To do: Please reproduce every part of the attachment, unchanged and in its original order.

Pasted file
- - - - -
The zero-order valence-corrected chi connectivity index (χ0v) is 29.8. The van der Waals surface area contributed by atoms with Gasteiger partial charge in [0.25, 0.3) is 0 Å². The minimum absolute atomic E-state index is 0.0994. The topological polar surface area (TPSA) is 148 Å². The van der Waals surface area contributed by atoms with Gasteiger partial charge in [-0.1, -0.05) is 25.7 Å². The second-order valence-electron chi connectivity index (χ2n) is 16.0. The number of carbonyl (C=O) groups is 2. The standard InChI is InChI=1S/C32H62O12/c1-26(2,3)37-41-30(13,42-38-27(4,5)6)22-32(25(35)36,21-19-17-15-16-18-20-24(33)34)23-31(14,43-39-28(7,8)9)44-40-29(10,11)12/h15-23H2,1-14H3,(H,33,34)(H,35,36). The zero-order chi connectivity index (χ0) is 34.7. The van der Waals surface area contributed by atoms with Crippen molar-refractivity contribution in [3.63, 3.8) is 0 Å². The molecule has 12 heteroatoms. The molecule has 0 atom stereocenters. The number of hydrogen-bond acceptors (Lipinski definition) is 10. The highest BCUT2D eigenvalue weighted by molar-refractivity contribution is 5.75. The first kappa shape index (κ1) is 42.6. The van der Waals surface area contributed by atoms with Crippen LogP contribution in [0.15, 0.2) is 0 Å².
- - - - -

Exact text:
The zero-order valence-corrected chi connectivity index (χ0v) is 29.8. The van der Waals surface area contributed by atoms with Gasteiger partial charge in [0.25, 0.3) is 0 Å². The minimum absolute atomic E-state index is 0.0994. The topological polar surface area (TPSA) is 148 Å². The van der Waals surface area contributed by atoms with Gasteiger partial charge in [-0.1, -0.05) is 25.7 Å². The second-order valence-electron chi connectivity index (χ2n) is 16.0. The number of carbonyl (C=O) groups is 2. The standard InChI is InChI=1S/C32H62O12/c1-26(2,3)37-41-30(13,42-38-27(4,5)6)22-32(25(35)36,21-19-17-15-16-18-20-24(33)34)23-31(14,43-39-28(7,8)9)44-40-29(10,11)12/h15-23H2,1-14H3,(H,33,34)(H,35,36). The zero-order chi connectivity index (χ0) is 34.7. The van der Waals surface area contributed by atoms with Crippen molar-refractivity contribution in [3.63, 3.8) is 0 Å². The molecule has 12 heteroatoms. The molecule has 0 atom stereocenters. The number of hydrogen-bond acceptors (Lipinski definition) is 10. The highest BCUT2D eigenvalue weighted by molar-refractivity contribution is 5.75. The first kappa shape index (κ1) is 42.6. The van der Waals surface area contributed by atoms with Crippen LogP contribution in [0.15, 0.2) is 0 Å².